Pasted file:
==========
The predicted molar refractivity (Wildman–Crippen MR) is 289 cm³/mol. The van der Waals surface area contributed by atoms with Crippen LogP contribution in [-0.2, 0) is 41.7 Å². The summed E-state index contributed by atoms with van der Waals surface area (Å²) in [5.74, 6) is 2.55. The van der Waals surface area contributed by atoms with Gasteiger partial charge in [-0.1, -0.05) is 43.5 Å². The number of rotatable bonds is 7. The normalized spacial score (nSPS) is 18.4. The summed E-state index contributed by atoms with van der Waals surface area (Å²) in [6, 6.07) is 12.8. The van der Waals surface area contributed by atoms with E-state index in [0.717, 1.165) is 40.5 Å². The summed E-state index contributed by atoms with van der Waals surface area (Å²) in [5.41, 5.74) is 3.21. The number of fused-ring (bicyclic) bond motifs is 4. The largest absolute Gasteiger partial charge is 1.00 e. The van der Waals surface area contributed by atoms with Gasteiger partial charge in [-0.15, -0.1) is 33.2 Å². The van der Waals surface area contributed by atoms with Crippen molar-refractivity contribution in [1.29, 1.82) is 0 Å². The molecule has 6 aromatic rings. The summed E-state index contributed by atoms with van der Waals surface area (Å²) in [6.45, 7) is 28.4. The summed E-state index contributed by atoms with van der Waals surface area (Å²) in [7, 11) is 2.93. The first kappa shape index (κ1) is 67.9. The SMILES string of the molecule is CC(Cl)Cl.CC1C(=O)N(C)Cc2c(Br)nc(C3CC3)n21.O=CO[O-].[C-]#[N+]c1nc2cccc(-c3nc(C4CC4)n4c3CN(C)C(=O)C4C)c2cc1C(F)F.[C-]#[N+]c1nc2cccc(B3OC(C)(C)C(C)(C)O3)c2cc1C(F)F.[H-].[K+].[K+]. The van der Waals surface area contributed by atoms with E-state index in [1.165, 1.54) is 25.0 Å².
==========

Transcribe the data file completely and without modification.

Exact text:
The predicted molar refractivity (Wildman–Crippen MR) is 289 cm³/mol. The van der Waals surface area contributed by atoms with Crippen LogP contribution in [-0.2, 0) is 41.7 Å². The summed E-state index contributed by atoms with van der Waals surface area (Å²) in [5.74, 6) is 2.55. The van der Waals surface area contributed by atoms with Gasteiger partial charge in [-0.1, -0.05) is 43.5 Å². The number of rotatable bonds is 7. The normalized spacial score (nSPS) is 18.4. The summed E-state index contributed by atoms with van der Waals surface area (Å²) in [6, 6.07) is 12.8. The van der Waals surface area contributed by atoms with E-state index in [0.717, 1.165) is 40.5 Å². The summed E-state index contributed by atoms with van der Waals surface area (Å²) in [5.41, 5.74) is 3.21. The number of fused-ring (bicyclic) bond motifs is 4. The largest absolute Gasteiger partial charge is 1.00 e. The van der Waals surface area contributed by atoms with Gasteiger partial charge in [-0.15, -0.1) is 33.2 Å². The van der Waals surface area contributed by atoms with Crippen molar-refractivity contribution in [1.29, 1.82) is 0 Å². The molecule has 6 aromatic rings. The summed E-state index contributed by atoms with van der Waals surface area (Å²) in [6.45, 7) is 28.4. The summed E-state index contributed by atoms with van der Waals surface area (Å²) in [7, 11) is 2.93. The first kappa shape index (κ1) is 67.9. The SMILES string of the molecule is CC(Cl)Cl.CC1C(=O)N(C)Cc2c(Br)nc(C3CC3)n21.O=CO[O-].[C-]#[N+]c1nc2cccc(-c3nc(C4CC4)n4c3CN(C)C(=O)C4C)c2cc1C(F)F.[C-]#[N+]c1nc2cccc(B3OC(C)(C)C(C)(C)O3)c2cc1C(F)F.[H-].[K+].[K+]. The van der Waals surface area contributed by atoms with E-state index in [1.165, 1.54) is 25.0 Å².